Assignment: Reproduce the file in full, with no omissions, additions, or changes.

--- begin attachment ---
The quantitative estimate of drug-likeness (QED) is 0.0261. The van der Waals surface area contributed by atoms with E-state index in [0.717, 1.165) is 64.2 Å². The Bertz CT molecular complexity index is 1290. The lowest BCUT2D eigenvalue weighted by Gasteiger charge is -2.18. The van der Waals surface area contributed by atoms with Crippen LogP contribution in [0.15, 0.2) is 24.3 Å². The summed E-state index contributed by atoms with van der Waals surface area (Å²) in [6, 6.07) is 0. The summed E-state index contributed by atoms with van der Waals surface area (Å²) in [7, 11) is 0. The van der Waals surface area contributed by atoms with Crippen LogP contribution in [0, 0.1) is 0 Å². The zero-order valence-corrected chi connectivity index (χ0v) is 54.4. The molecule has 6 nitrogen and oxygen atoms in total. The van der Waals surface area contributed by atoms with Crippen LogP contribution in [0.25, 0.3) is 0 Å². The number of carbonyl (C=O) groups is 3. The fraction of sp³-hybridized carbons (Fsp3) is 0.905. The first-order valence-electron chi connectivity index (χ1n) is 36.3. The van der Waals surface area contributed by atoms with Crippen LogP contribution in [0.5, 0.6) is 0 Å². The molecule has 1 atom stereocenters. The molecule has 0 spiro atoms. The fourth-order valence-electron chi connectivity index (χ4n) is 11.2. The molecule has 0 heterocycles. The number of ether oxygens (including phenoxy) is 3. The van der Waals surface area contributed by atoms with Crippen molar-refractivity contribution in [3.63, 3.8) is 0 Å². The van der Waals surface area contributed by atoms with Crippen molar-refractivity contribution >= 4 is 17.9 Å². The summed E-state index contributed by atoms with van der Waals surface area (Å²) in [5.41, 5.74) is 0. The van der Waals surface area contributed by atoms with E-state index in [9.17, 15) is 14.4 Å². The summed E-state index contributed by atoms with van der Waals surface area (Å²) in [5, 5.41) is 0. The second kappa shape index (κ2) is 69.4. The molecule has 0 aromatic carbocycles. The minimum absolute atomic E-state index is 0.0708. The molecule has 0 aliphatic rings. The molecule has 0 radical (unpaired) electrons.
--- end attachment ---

The quantitative estimate of drug-likeness (QED) is 0.0261. The van der Waals surface area contributed by atoms with E-state index in [0.717, 1.165) is 64.2 Å². The Bertz CT molecular complexity index is 1290. The lowest BCUT2D eigenvalue weighted by Gasteiger charge is -2.18. The van der Waals surface area contributed by atoms with Crippen LogP contribution in [0.15, 0.2) is 24.3 Å². The summed E-state index contributed by atoms with van der Waals surface area (Å²) in [6, 6.07) is 0. The summed E-state index contributed by atoms with van der Waals surface area (Å²) in [7, 11) is 0. The van der Waals surface area contributed by atoms with Crippen LogP contribution in [0, 0.1) is 0 Å². The zero-order valence-corrected chi connectivity index (χ0v) is 54.4. The molecule has 6 nitrogen and oxygen atoms in total. The van der Waals surface area contributed by atoms with Crippen LogP contribution in [0.25, 0.3) is 0 Å². The number of carbonyl (C=O) groups is 3. The fraction of sp³-hybridized carbons (Fsp3) is 0.905. The first-order valence-electron chi connectivity index (χ1n) is 36.3. The van der Waals surface area contributed by atoms with Crippen LogP contribution in [0.5, 0.6) is 0 Å². The molecule has 1 atom stereocenters. The molecule has 0 spiro atoms. The fourth-order valence-electron chi connectivity index (χ4n) is 11.2. The molecule has 0 heterocycles. The number of ether oxygens (including phenoxy) is 3. The van der Waals surface area contributed by atoms with Crippen molar-refractivity contribution in [3.63, 3.8) is 0 Å². The van der Waals surface area contributed by atoms with Crippen molar-refractivity contribution >= 4 is 17.9 Å². The summed E-state index contributed by atoms with van der Waals surface area (Å²) in [5.41, 5.74) is 0. The van der Waals surface area contributed by atoms with E-state index in [9.17, 15) is 14.4 Å². The summed E-state index contributed by atoms with van der Waals surface area (Å²) in [5, 5.41) is 0. The second kappa shape index (κ2) is 69.4. The molecule has 0 aromatic carbocycles. The minimum absolute atomic E-state index is 0.0708. The molecule has 0 aliphatic rings. The molecule has 0 radical (unpaired) electrons.